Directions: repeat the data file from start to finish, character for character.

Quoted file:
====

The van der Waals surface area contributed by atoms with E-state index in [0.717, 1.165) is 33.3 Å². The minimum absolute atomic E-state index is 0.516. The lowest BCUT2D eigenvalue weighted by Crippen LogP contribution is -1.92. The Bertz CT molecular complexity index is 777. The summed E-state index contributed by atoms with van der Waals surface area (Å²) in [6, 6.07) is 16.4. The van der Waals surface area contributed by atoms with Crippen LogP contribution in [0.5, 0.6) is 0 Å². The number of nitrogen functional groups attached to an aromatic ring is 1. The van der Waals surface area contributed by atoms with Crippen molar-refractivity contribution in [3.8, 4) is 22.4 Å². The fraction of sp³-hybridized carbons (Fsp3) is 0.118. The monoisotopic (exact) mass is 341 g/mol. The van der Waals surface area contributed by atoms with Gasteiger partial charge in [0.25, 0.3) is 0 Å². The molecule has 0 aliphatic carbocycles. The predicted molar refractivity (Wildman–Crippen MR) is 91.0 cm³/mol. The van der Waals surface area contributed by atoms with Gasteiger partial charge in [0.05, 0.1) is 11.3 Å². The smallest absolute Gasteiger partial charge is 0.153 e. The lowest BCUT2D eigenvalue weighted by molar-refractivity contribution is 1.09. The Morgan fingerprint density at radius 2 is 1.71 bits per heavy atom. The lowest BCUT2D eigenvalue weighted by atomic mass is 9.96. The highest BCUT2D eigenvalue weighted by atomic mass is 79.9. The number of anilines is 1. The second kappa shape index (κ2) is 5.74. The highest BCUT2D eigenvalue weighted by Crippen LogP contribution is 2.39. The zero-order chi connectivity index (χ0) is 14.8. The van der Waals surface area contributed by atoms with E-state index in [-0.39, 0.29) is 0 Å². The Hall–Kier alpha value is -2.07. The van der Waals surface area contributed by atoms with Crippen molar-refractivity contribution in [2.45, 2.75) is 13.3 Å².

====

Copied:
The van der Waals surface area contributed by atoms with E-state index in [0.717, 1.165) is 33.3 Å². The minimum absolute atomic E-state index is 0.516. The lowest BCUT2D eigenvalue weighted by Crippen LogP contribution is -1.92. The Bertz CT molecular complexity index is 777. The summed E-state index contributed by atoms with van der Waals surface area (Å²) in [6, 6.07) is 16.4. The van der Waals surface area contributed by atoms with Crippen LogP contribution in [0.5, 0.6) is 0 Å². The number of nitrogen functional groups attached to an aromatic ring is 1. The van der Waals surface area contributed by atoms with Crippen molar-refractivity contribution in [3.8, 4) is 22.4 Å². The fraction of sp³-hybridized carbons (Fsp3) is 0.118. The monoisotopic (exact) mass is 341 g/mol. The van der Waals surface area contributed by atoms with Gasteiger partial charge in [0.25, 0.3) is 0 Å². The molecule has 0 aliphatic carbocycles. The predicted molar refractivity (Wildman–Crippen MR) is 91.0 cm³/mol. The van der Waals surface area contributed by atoms with Gasteiger partial charge in [0.05, 0.1) is 11.3 Å². The smallest absolute Gasteiger partial charge is 0.153 e. The lowest BCUT2D eigenvalue weighted by molar-refractivity contribution is 1.09. The Morgan fingerprint density at radius 2 is 1.71 bits per heavy atom. The lowest BCUT2D eigenvalue weighted by atomic mass is 9.96. The highest BCUT2D eigenvalue weighted by atomic mass is 79.9. The number of anilines is 1. The second kappa shape index (κ2) is 5.74. The highest BCUT2D eigenvalue weighted by Crippen LogP contribution is 2.39. The zero-order chi connectivity index (χ0) is 14.8. The van der Waals surface area contributed by atoms with E-state index in [-0.39, 0.29) is 0 Å². The Hall–Kier alpha value is -2.07. The van der Waals surface area contributed by atoms with Crippen molar-refractivity contribution in [2.45, 2.75) is 13.3 Å².